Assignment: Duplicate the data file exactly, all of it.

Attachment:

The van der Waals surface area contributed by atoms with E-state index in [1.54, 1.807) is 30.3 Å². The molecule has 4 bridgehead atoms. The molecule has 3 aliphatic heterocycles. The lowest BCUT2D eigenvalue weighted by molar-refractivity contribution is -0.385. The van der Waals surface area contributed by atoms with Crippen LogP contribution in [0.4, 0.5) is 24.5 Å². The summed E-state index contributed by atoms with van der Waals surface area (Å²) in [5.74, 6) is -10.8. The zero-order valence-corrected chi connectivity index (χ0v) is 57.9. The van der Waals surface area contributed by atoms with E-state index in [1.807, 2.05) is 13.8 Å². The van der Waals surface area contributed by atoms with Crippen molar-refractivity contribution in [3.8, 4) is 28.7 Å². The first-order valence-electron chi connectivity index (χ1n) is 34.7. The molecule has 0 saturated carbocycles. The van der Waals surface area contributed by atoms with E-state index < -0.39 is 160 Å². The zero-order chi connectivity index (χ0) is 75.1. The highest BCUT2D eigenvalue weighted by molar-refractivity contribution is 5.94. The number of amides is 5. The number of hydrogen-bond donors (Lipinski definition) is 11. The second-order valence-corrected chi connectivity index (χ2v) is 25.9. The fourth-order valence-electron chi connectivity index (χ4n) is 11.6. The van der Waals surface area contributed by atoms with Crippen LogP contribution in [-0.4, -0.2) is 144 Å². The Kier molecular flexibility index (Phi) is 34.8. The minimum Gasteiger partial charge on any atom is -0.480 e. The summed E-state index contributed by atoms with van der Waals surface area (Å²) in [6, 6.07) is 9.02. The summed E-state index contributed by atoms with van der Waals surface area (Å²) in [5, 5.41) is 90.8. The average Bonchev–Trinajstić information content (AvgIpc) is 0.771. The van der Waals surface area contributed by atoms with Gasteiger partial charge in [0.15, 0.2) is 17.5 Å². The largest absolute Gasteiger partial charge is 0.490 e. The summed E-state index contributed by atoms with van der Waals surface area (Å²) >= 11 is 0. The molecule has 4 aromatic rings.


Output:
The van der Waals surface area contributed by atoms with E-state index in [1.54, 1.807) is 30.3 Å². The molecule has 4 bridgehead atoms. The molecule has 3 aliphatic heterocycles. The lowest BCUT2D eigenvalue weighted by molar-refractivity contribution is -0.385. The van der Waals surface area contributed by atoms with Crippen LogP contribution in [0.4, 0.5) is 24.5 Å². The summed E-state index contributed by atoms with van der Waals surface area (Å²) in [5.74, 6) is -10.8. The zero-order valence-corrected chi connectivity index (χ0v) is 57.9. The van der Waals surface area contributed by atoms with E-state index in [1.807, 2.05) is 13.8 Å². The van der Waals surface area contributed by atoms with Crippen molar-refractivity contribution in [3.8, 4) is 28.7 Å². The first-order valence-electron chi connectivity index (χ1n) is 34.7. The molecule has 0 saturated carbocycles. The van der Waals surface area contributed by atoms with E-state index < -0.39 is 160 Å². The zero-order chi connectivity index (χ0) is 75.1. The highest BCUT2D eigenvalue weighted by molar-refractivity contribution is 5.94. The number of amides is 5. The number of hydrogen-bond donors (Lipinski definition) is 11. The second-order valence-corrected chi connectivity index (χ2v) is 25.9. The fourth-order valence-electron chi connectivity index (χ4n) is 11.6. The van der Waals surface area contributed by atoms with Crippen LogP contribution in [-0.4, -0.2) is 144 Å². The Kier molecular flexibility index (Phi) is 34.8. The minimum Gasteiger partial charge on any atom is -0.480 e. The summed E-state index contributed by atoms with van der Waals surface area (Å²) in [6, 6.07) is 9.02. The summed E-state index contributed by atoms with van der Waals surface area (Å²) in [5, 5.41) is 90.8. The average Bonchev–Trinajstić information content (AvgIpc) is 0.771. The van der Waals surface area contributed by atoms with Gasteiger partial charge in [0.15, 0.2) is 17.5 Å². The largest absolute Gasteiger partial charge is 0.490 e. The summed E-state index contributed by atoms with van der Waals surface area (Å²) >= 11 is 0. The molecule has 4 aromatic rings.